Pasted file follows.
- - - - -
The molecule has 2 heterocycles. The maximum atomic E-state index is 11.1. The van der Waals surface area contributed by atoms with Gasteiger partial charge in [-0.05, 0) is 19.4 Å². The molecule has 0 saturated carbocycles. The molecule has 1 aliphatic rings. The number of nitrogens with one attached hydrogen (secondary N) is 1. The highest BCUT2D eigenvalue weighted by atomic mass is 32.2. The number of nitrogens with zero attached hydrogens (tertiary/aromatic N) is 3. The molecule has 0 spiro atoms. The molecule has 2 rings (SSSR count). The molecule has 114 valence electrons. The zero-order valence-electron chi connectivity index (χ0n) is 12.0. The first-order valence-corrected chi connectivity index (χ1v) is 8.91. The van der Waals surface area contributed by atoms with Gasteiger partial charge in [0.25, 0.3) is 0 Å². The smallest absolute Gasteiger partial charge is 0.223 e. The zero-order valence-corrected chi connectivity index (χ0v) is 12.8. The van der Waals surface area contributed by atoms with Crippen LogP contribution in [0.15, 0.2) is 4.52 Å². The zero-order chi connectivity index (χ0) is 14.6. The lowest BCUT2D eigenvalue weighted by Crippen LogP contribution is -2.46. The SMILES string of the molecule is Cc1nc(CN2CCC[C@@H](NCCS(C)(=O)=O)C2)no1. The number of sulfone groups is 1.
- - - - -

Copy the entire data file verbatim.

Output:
The molecule has 2 heterocycles. The maximum atomic E-state index is 11.1. The van der Waals surface area contributed by atoms with Gasteiger partial charge in [-0.05, 0) is 19.4 Å². The molecule has 0 saturated carbocycles. The molecule has 1 aliphatic rings. The number of nitrogens with one attached hydrogen (secondary N) is 1. The highest BCUT2D eigenvalue weighted by atomic mass is 32.2. The number of nitrogens with zero attached hydrogens (tertiary/aromatic N) is 3. The molecule has 0 spiro atoms. The molecule has 2 rings (SSSR count). The molecule has 114 valence electrons. The zero-order valence-electron chi connectivity index (χ0n) is 12.0. The first-order valence-corrected chi connectivity index (χ1v) is 8.91. The van der Waals surface area contributed by atoms with Gasteiger partial charge in [0.25, 0.3) is 0 Å². The smallest absolute Gasteiger partial charge is 0.223 e. The zero-order valence-corrected chi connectivity index (χ0v) is 12.8. The van der Waals surface area contributed by atoms with Crippen LogP contribution in [0.15, 0.2) is 4.52 Å². The zero-order chi connectivity index (χ0) is 14.6. The lowest BCUT2D eigenvalue weighted by Crippen LogP contribution is -2.46. The SMILES string of the molecule is Cc1nc(CN2CCC[C@@H](NCCS(C)(=O)=O)C2)no1. The number of sulfone groups is 1.